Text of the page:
Cubans take to the sea, not knowing what lies ahead
Loves: A good documentary, America
This is the second documentary about Cuba I've reviewed this summer (Bye, Bye Havana being the first) and I'm no closer to an appreciation for their culture outside of the sandwiches, baseball and dancing. Perhaps it's because all I've seen of the country is suffering and desperation. Then again, are there any movies about Cuba that don't involve suffering and desperation?
Balseros, Spanish for rafters, follows several Cubans who cast off from their home country to try for a better life in America. The story is not about the trip across the water, but what happens after the trip is made. For some, the trip never ends, as they are picked up and rerouted to the now-infamous Guantanamo Bay, where they live the lives of refugees under U.S. military watch. Even this though is better than what they had, as they explain in videotapes shown to their relatives back home.
Because this is a documentary, and not a fairy tale, life post-raft isn't the American Dream these people thought it would be. Some end up split apart from their families with no idea when they will see each other again. Others fall victim to the excesses of American life. And others assimilate and live a life of quiet dignity, knowing they have improved their welfare, and that of their families tremendously. What an American might consider as settling means so much more to someone who had nothing.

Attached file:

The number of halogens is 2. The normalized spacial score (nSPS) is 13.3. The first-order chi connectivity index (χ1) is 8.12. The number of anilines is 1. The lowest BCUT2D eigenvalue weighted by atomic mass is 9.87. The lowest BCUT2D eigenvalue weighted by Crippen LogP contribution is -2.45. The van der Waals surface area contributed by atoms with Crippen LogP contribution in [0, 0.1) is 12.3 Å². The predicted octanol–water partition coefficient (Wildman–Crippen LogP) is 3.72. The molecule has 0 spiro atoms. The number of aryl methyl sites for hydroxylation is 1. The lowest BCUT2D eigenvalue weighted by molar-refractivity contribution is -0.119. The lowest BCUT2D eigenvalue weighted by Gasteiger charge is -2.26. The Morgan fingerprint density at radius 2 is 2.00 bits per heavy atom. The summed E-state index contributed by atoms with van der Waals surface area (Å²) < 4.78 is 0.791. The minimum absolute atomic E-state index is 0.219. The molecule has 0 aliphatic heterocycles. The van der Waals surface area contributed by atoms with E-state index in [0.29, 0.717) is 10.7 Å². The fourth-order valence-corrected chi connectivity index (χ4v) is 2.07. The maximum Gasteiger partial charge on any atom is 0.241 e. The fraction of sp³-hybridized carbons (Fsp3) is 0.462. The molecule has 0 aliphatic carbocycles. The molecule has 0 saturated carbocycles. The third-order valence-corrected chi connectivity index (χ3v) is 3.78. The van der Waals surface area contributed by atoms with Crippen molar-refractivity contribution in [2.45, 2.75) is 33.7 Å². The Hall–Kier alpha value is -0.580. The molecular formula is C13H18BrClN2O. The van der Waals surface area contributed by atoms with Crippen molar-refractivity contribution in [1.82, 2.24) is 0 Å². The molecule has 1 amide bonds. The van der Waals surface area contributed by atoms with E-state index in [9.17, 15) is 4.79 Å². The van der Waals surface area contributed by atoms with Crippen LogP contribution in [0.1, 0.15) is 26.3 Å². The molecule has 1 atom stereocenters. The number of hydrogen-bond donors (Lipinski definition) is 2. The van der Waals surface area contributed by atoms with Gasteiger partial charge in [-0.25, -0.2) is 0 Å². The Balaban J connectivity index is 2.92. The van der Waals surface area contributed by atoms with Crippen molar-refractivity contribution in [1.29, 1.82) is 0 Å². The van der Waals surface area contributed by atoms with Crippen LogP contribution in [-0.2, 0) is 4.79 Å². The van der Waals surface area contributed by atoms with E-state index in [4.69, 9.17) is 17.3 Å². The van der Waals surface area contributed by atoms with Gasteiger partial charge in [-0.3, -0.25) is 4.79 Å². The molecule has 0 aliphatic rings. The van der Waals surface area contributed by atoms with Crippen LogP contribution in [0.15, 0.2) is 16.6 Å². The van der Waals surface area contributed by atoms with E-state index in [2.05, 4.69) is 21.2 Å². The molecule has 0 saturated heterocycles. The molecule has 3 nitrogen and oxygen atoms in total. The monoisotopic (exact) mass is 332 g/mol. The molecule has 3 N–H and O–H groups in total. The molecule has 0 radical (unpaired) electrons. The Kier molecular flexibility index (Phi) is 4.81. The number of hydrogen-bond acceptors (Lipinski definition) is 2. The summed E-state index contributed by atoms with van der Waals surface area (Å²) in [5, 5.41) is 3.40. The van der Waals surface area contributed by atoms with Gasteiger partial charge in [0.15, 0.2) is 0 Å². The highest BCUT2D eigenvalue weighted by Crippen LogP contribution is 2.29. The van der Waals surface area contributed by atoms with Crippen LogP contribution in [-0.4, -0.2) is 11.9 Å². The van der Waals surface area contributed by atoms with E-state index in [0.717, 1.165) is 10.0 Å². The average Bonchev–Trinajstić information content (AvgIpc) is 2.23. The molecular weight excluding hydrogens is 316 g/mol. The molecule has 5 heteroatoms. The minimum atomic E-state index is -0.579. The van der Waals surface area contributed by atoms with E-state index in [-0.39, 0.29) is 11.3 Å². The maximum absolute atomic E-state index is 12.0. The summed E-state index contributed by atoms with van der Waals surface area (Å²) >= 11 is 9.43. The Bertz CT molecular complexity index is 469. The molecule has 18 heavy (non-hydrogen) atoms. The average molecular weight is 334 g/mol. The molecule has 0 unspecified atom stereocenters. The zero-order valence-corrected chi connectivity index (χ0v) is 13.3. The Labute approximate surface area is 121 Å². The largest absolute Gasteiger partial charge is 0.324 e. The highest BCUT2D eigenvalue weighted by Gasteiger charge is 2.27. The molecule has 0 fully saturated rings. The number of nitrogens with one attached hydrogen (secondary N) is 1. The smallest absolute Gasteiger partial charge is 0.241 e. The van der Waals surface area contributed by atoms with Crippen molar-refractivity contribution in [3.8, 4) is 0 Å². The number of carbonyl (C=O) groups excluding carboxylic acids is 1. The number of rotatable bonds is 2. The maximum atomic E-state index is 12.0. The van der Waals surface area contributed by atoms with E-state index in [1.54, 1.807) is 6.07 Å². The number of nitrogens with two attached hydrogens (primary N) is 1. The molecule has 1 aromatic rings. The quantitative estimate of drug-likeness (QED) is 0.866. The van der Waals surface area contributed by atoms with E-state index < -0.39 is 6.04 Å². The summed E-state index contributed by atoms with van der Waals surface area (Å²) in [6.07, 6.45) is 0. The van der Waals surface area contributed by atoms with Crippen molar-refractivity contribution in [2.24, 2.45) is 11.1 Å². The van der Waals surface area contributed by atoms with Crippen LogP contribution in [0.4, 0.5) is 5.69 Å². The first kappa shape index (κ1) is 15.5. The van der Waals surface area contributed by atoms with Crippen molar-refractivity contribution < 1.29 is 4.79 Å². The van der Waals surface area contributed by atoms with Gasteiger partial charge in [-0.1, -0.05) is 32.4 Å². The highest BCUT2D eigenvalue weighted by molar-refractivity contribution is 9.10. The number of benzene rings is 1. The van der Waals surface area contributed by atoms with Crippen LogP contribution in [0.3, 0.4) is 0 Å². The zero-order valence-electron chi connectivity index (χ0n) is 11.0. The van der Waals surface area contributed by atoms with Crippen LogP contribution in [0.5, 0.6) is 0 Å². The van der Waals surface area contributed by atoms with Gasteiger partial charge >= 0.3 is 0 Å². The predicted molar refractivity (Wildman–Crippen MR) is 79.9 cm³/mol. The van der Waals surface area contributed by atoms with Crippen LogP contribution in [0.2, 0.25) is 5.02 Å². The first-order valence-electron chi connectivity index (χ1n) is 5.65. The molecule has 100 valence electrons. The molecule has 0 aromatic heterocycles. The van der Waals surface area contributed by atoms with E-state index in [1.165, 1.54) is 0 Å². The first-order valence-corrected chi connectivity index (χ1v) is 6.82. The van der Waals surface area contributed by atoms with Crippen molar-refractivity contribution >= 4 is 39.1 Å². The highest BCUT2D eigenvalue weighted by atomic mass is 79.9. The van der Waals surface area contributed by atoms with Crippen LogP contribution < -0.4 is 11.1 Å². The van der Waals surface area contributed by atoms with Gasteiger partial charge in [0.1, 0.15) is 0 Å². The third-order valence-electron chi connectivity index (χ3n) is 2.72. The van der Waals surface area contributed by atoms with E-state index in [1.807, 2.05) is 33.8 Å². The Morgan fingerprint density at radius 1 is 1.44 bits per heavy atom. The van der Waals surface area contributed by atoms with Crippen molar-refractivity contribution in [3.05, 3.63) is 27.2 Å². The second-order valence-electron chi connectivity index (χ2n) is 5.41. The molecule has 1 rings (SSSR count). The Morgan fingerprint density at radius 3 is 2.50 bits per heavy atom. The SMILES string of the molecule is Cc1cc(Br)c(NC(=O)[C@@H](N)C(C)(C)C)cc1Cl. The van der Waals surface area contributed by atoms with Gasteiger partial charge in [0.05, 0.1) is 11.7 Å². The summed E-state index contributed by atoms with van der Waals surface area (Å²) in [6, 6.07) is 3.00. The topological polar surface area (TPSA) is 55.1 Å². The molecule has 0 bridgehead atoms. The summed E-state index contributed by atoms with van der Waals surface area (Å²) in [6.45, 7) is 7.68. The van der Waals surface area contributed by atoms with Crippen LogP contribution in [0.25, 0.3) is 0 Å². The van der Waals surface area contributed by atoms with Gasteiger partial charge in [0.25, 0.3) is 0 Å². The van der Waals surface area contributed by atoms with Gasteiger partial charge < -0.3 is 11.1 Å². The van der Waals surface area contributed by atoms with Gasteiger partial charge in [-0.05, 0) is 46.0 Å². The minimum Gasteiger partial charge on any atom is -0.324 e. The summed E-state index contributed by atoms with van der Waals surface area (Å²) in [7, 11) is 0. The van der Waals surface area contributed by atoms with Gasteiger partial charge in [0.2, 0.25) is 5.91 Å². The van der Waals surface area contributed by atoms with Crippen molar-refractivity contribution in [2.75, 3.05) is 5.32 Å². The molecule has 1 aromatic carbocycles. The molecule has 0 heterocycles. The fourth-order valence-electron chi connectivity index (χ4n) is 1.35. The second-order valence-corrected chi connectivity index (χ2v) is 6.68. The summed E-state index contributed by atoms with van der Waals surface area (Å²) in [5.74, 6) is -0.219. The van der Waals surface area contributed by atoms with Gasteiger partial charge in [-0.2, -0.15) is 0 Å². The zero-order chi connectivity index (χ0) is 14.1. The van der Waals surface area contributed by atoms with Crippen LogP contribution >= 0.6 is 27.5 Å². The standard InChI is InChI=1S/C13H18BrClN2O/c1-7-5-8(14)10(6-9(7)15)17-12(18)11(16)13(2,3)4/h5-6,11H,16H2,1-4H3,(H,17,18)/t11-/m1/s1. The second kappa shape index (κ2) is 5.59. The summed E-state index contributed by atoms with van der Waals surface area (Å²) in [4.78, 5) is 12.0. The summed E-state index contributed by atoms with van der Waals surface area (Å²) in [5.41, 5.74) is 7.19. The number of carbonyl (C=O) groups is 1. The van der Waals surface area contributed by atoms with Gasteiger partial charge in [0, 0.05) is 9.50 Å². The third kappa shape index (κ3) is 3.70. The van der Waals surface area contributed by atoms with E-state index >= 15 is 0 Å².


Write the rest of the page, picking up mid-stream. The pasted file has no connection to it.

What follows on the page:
The many varied stories told here are kept in decent order, though I will admit that I lost one or two characters over time, as the film edits the tales together into a flowing narrative. One of the best parts about the film is the amount of time that the creators shot their subjects, so storylines worked themselves out naturally, instead of on still-frame epilogues. Plus, there are some heroes worth rooting for, which always makes things better. When dealing with a foreign culture, the risk of alienating the viewer can be unavoidable, but these characters have a universal charm.
The filmmakers lucked out when they came upon a pair of sisters who made their way to America on separate trips. Their end results were quite different, and their familial bond created a wonderful parallel between the two subjects, easily creating a plot line that any documentarian would have killed for. Their lot in Cuba was one of...you guessed it...suffering and desperation, and their trips to America were hardly made easily (especially for the second sister.) What they find is hardly what they expected.
One of the more interesting aspects of the Cubans' trips is where they end up. It's expected that they would settle in the Little Havana area of Miami, but where they end up isn't even close, as they are dispersed across America, including New Mexico, Nebraska and Connecticut. Putting them essentially on their own, they have to make some major changes or suffer in their new lives. The choices they make make the final part of the movie a solid pay-off following the first two thirds.
Though the music sounds great, the movie is delivering just a simple Dolby Digital 2.0 soundtrack that keeps everything well defined. There's nothing to rave about, but nothing that stands out as a problem either.
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